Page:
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Re: [PATCH] Don't compile non-OPENSSL code when using OPENSSL andvice versa
From: Andreas Ericsson <ae () op5 se>
Date: Tue, 28 Feb 2006 21:10:40 +0100

Kris Katterjohn wrote:
From: Andreas Ericsson
Sent: 2/28/2006 1:53:46 AM

I'd be surprised if this actually makes the binary smaller. Any sane 
compiler recognizes and removes dead code when it's as obvious as this 
(most do when it's less obvious). In fact, even code like

#define HAVE_OPENSSL 0

if (HAVE_OPENSSL && some_other_condition)
     do_fun_things();

would be left out entirely. If do_fun_things() is static and called only 
from that point (or within blocks like this), it too will be removed.


While that's most likely very true, is there a reason to make the compiler do it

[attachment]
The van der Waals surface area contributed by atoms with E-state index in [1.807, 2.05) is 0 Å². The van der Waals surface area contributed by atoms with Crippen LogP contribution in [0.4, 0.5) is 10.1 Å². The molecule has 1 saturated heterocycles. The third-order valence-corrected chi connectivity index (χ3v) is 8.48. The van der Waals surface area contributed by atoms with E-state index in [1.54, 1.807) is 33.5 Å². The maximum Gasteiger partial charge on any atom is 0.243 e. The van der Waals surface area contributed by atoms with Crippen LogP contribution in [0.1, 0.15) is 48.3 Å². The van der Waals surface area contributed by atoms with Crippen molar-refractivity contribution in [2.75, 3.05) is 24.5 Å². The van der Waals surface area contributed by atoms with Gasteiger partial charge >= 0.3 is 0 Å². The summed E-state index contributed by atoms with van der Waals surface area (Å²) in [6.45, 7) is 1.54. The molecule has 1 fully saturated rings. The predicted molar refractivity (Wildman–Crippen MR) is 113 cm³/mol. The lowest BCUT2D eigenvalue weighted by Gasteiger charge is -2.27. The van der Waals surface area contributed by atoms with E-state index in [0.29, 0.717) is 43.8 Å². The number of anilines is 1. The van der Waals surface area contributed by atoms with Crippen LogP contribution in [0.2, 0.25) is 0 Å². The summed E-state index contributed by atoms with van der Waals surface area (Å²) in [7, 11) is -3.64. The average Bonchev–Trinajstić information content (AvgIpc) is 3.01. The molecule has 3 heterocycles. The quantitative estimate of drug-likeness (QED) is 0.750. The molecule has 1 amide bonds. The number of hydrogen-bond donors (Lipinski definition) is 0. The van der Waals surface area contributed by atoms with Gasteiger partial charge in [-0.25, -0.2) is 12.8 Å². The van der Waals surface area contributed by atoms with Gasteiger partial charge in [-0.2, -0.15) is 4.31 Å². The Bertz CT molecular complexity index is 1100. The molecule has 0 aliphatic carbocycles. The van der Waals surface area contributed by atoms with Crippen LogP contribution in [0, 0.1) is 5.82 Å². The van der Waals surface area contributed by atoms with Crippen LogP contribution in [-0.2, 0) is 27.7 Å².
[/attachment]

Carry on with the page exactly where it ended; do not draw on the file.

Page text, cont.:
(just because it should) instead of the preprocessor (because you tell it)?

I'm not by any means saying you're wrong, but I do (at least) think using the
preprocessor #if/#else makes the code more readable/easier to understand rather
than just leaving it out there for the compiler to do.


Perhaps, but considering that of the four patched blocks two were 
"return within ifdef" and two others just moved the #ifdef to above a 
comment, the patch is a no-op for the compiled code with the exception 
of moving that 'int tmp' outside it.

I was just commenting since you didn't seem to be aware of it (no 
comments in the patch message about readability).

Of course, whatever's best.


Naturally. I'd say that 'int tmp' swings the balance. I'd probably apply 
it, after removing the blocks moving the #ifdefs anyways.

-- 
Andreas Ericsson                   andreas.ericsson () op5 se
OP5 AB                             www.op5.se
Tel: +46 8-230225                  Fax: +46 8-230231


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